|Submission Date||Dec. 14, 2017|
St. Lawrence University
AC-10: Support for Research
|4.00 / 4.00|
Does the institution have an ongoing program to encourage students in multiple disciplines or academic programs to conduct research in sustainability? :
A brief description of the student research program, including the incentives provided and any positive outcomes during the previous three years:
The Department of Environmental Studies (ENVS) at St. Lawrence leads the institution in encouraging students to engage in sustainability-related research. St. Lawrence has the distinction of having one of the oldest interdisciplinary environmental studies programs in the United States, dating back some four decades. Our core commitment to interdisciplinary collaboration and inquiry has flourished over the years, leading to the creation of ten ENVS combined majors, which enable ENVS students to integrate substantial efforts in traditional disciplines with environmental studies. These majors were designed for students who wish to acquire expertise in another department while still benefiting from the integrative approaches of environmental studies. Five ENVS options are available with natural science departments (biology, chemistry, geology, psychology, and math), along with five additional options in the social sciences and the humanities (economics, English, government, philosophy, and sociology). ENVS has consistently attracted significant numbers of students, with course enrollments averaging 586 annually over the last five years, and ENVS and combined majors ranking among the ten majors during the same period. In the tradition of St. Lawrence teacher-scholars, ENVS faculty have actively involved students in their research endeavors. These include Associate Professor/Department Chair Jon Rosales’ research on the effects of climate change in Alaska; Assistant Professor David Murphy’s research on the intersection of energy, the environment, and economics; Assistant Professor Sara Ashpole’s study of cumulative impacts to amphibian, reptile, and turtle populations in the Great Lakes and the South Okanagan Valley, British Columbia; and Assistant Professor Peter Pettingill’s research on park and public land planning and management.
The St. Lawrence ENVS Department operates the Ecological Sustainability Landscape (ESL), a tract of land located several miles from our main campus on 110 acres, including forests, wetlands, and streams complete with a three-story house and outbuildings. Many courses within the ENVS department use the ESL property as a living laboratory, including Sustainable Agriculture, Renewable Energy, and Global Amphibian Decline. The facility gives students opportunities to experiment with building materials and energy efficient technologies. Past student research projects have resulted in the installation of a super energy-efficient demonstration window, new energy conserving lighting, solar panels, and a nano-wind turbine.
St. Lawrence’s Sustainability Program, led by Associate Professor of Performance and Communication Arts (PCA) Dr. Jessica Prody, is also playing a key role in encouraging students to pursue research on sustainability issues. During the semester, students live on a farm site located approximately four miles from campus and take a full academic roster of courses designed to explore issues of sustainability from multiple perspectives. These courses are taught by faculty members from the Departments of Biology, Environmental Studies, PCA, and Sociology, who use project-based teaching methods to guide students in identifying sustainability problems, evaluating solutions, and working with communities to implement those solutions. Participating students are eligible to participate in summer internships in a wide range of sustainability fields, many of which include opportunities to engage in research.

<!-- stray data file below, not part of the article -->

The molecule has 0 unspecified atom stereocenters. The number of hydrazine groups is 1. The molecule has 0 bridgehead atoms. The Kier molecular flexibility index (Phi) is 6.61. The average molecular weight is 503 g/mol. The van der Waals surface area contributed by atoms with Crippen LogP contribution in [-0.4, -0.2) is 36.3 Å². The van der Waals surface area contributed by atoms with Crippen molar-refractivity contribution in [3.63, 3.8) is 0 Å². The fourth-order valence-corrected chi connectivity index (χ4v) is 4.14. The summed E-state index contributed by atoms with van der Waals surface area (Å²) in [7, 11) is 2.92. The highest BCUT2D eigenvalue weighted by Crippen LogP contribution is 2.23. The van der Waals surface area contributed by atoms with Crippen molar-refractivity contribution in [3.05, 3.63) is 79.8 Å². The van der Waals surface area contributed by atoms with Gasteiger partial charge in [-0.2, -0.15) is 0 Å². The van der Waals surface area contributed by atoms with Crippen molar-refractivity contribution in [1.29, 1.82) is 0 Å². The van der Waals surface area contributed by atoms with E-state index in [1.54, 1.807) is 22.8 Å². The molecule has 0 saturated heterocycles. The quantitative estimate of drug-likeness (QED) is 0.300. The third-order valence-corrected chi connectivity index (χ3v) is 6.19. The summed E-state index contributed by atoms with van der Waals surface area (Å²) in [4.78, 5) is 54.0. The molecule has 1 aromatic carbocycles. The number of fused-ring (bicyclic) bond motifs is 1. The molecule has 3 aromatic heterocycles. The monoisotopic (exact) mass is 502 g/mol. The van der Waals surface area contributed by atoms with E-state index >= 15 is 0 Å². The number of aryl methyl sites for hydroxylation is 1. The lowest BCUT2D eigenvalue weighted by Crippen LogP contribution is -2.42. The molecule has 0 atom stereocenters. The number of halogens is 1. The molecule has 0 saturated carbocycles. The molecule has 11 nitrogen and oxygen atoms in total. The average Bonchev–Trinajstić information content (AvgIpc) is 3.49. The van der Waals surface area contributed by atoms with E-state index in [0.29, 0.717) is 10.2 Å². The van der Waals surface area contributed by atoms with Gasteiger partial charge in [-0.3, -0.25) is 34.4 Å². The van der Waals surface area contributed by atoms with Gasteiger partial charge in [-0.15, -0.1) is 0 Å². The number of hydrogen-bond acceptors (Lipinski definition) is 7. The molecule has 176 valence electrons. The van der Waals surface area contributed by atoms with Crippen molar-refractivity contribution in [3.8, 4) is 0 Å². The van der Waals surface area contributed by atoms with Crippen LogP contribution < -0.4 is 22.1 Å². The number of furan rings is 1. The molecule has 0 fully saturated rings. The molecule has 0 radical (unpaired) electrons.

The St. Lawrence Center for International and Intercultural Studies (CIIS) provides students with funding to conduct research projects abroad, including projects focused on sustainability studies. In addition, student can enroll in courses addressing a wide range of sustainability topics through CIIS including:
• India: Ecology, Environmental Studies, Sustainable agriculture
• Australia: Eco-System, Environmental Studies
• Denmark: Sustainability
• Kenya: Eco-System, Environmental Studies, Sustainability
• New Zealand: Eco-System, Environmental Studies
• Costa Rica: Eco-Tourism, Environmental Studies, Human Ecology
• Thailand: Mekong fisheries
St. Lawrence University offers several long-standing institutional programs that support intensive student research during the summer months, including students interested in sustainability. The “University Fellows” program, established in 1999, supports 35-50 students each summer, who spend 8-10 weeks conducting in-depth independent research with a faculty mentor. The Tanner Fellowships program is intended to encourage students to enlarge their capacities to make a positive and creative mark on the world by enabling them to design and pursue educational experiences not otherwise available to them. Many Tanner Fellows choose to conduct their projects off-campus.
Government-sponsored grant programs are another important source of research funds for students, notably the New York State Collegiate Science and Technology Entry Program (CSTEP), which serves 36 students annually, and the federal Ronald E. McNair Post-Baccalaureate Achievement Program, which serves 28 students annually. Both programs help students from under-represented populations pursue advanced degrees and professional careers. These programs all offer student stipends to offset the loss of wages from summer employment. Other granting agencies, such as the National Science Foundation, also support student research.